Nick Letsom

25 Comments

  1. I have a 2014 370Z NISMO. Stock performance shocks give it great handling but a very bouncy ride. What can I do for this? I do not race the car so I would like to keep it low as it is but improve the ride without compromising too much of the performance.

    Thanks
    James

    • When you say bouncy, do you mean it follows the road too closely, or the car actually bounces up and down after you hit a bump? A lot of times, people misinterpret stiff suspension for blown shocks, but it is also possible you just have blown shocks, depending on what’s happening. Realistically practically any after market coilover will lead to a stiffer ride than stock, but there are some streetable combos out there. For the 370Z, Swift Springs are extremely popular.

  2. I would like something similar to the TEIN type flex control master as I liked how they act in a friend’s evo? any similar setup?

  3. I’ve been doing research but still not much closer to choosing a coil over kit.
    Price= not over $1,400 maybe $1,500 if really worth it, under $1,400 would be better.
    Ok so, it needs to be able to definitely sit right at tire level, no wheel well gap, good quality, and not need spacers for the rear wheel to fit ( plan on running wider rims and dont want to lose any room).
    Want adjustable dampening.
    Please help, I’ll be ready to buy come next week.

  4. What is the best adjustable coilovers for my 2012 Subaru XV? Any suggestions?

  5. First of all, the information you write up really good. I need your advice which suspension should I replace for my Alfa Romeo 159? But I still need the comfortable of ride because my wife is pregnant 😉 thank you in advance

  6. Looking for advice for an 09 G37 convertible. I want to close the gap between the tire and wheel well.(Its only about an inch to an inch and a half) I also don’t too harsh of a ride.

  7. I bought the Powertrix UL coilovers with swift springs a couple years ago for my z32 with 8k/6k. The ride is a bit harsh honestly. I was considering moving to KW V3s for a better ride and quality and considering getting 7k/5k or should I just leave the 8k/6k. Car is a weekend fun toy with ocassional tracking but mostly street fun and crusing. I just don’t like the harsh ride especially over bumps. I have the dampening softened up about 8 clicks from full hard too…I’ve adjusted them softer but then it gets really mushy and bouncy.

    • Ultra-Lites are track coilovers, I would expect them to ride harshly! They’re also not ideal for street driving because the aluminum tubes, while light, are going to be easier to warp and start leaking compared to steel tube designs. But that said, 8k/6k is fairly conservative for those. I would make sure your preload isn’t too high, they require very little. The ULs will be harsh no matter what because of the pillowball mounts. The same setup on SS would be a lot easier. But honestly I run my SS at the first click and they’re good there 🙂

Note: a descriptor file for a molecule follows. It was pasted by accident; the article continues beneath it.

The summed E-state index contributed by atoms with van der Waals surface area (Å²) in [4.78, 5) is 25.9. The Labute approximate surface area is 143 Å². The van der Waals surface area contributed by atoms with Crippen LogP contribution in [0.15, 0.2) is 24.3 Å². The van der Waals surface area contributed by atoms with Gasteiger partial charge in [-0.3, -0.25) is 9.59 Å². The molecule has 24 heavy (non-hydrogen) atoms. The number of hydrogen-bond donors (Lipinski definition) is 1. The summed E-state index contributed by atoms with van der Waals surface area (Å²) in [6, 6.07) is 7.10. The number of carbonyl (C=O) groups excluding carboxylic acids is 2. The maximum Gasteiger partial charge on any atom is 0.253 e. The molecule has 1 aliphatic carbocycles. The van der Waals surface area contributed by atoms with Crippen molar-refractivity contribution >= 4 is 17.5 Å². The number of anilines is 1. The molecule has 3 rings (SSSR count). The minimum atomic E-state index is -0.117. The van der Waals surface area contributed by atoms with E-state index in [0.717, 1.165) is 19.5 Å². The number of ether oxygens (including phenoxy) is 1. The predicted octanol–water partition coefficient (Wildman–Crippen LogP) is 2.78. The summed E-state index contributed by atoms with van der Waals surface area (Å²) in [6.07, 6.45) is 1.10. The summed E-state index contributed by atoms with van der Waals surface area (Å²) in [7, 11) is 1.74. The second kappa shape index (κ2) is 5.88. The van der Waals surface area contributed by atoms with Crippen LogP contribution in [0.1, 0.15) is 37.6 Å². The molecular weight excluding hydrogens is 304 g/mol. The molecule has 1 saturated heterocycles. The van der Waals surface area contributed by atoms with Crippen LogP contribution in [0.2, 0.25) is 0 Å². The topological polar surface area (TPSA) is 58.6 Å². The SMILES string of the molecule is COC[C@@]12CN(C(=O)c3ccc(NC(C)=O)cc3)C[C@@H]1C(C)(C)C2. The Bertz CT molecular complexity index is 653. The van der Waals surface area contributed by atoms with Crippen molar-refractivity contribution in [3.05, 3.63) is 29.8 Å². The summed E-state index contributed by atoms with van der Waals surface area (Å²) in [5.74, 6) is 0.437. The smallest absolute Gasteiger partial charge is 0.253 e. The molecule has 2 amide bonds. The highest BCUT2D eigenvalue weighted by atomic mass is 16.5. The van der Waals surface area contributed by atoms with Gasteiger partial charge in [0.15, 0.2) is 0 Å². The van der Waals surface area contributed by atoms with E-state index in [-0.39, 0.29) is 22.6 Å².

8. i have a 1990 300zx 2+2 and cant decide what coilovers i want. some say that the pillowball mounts allow easy camber adjustments without the need for camber kits. im just curious on how that works and if its works on all 4 wheels. i dont want much camber only about -3 degrees. i also want a coilover that is great for daily driving but can also hold up on a track and perform well.

  9. Hello, I am modifying a 2002 350z into a full out race car and need some advice on what coilovers to go for and what spring rates would give me the best track handling (not drifting). Appreciate any advice given. Thanks

    • You don’t really need exceptionally high spring rates or anything for track use. In fact you don’t always want to go too high as you reach a point where the car can become unstable over uneven surfaces. I would say something around 12k/10k would be about right for most track applications. The rear spring rate will also depend on if you go true style or OEM-style. In OEM-style, the spring sits closer to the fulcrum, so it will generally need a higher spring rate to produce the same amount of resistance between the wheel and chassis.

  10. Hey, I have a RWD 08 G37S and I’m looking for Coilovers with the best ride quality, but I prefer to get “true” Coilovers and delete the spring perch. I would prefer to spend $1500 or less since I daily drive and never track the car. What would be your best recommendation? Thanks.

  11. I bought twin coil overs from Japan off a skyline for my z32, I’ve also replaced installed the energy suspension master bushing kit. The
    Ride will beat you up, bouncy as heck, I’m looking at ten flex Z kit next. Will this help with how bouncy the car is?

  12. I have a 2006 350z, I am going to buy some BC coilovers but do not know whether the rear are Oem or True coilovers, can someone help?

    • With BCs, the true coilovers will lower you more out of the box, and they’re a bit easier to adjust. They also give you the freedom to replace the spring bucket arm with a proper toe arm, which is the best way to adjust toe on the 350Z. But even with OEM style, you can still adjust the toe through eccentric bolts (like SPC’s), or traction arms, but it’s less ideal than a true toe arm.

  13. I have an 07 350z, sitting on OEM suspension. Just looking for something to lower the car nicely and be comfortable as the will be my DD. Any opinions… ?

  14. I like how you mentioned that there are several different kinds of coil over kits and that getting one isn’t just about picking what part works best with your vehicle. The choice of selecting the correct coil over spring kit can potentially replace a worn suspension and save it fees from car repairs. If I were given the chance to use one of these coilover springs, I may potentially be able to improve a car’s performance.

  15. I am contemplating getting ICS true rear N1 coil overs for my 2004 350z, would I need to replace the spring bucket arm or make any other changes?

    • It doesn’t require you to, it just gives you the option to do so if you want a clean way to adjust your toe setting.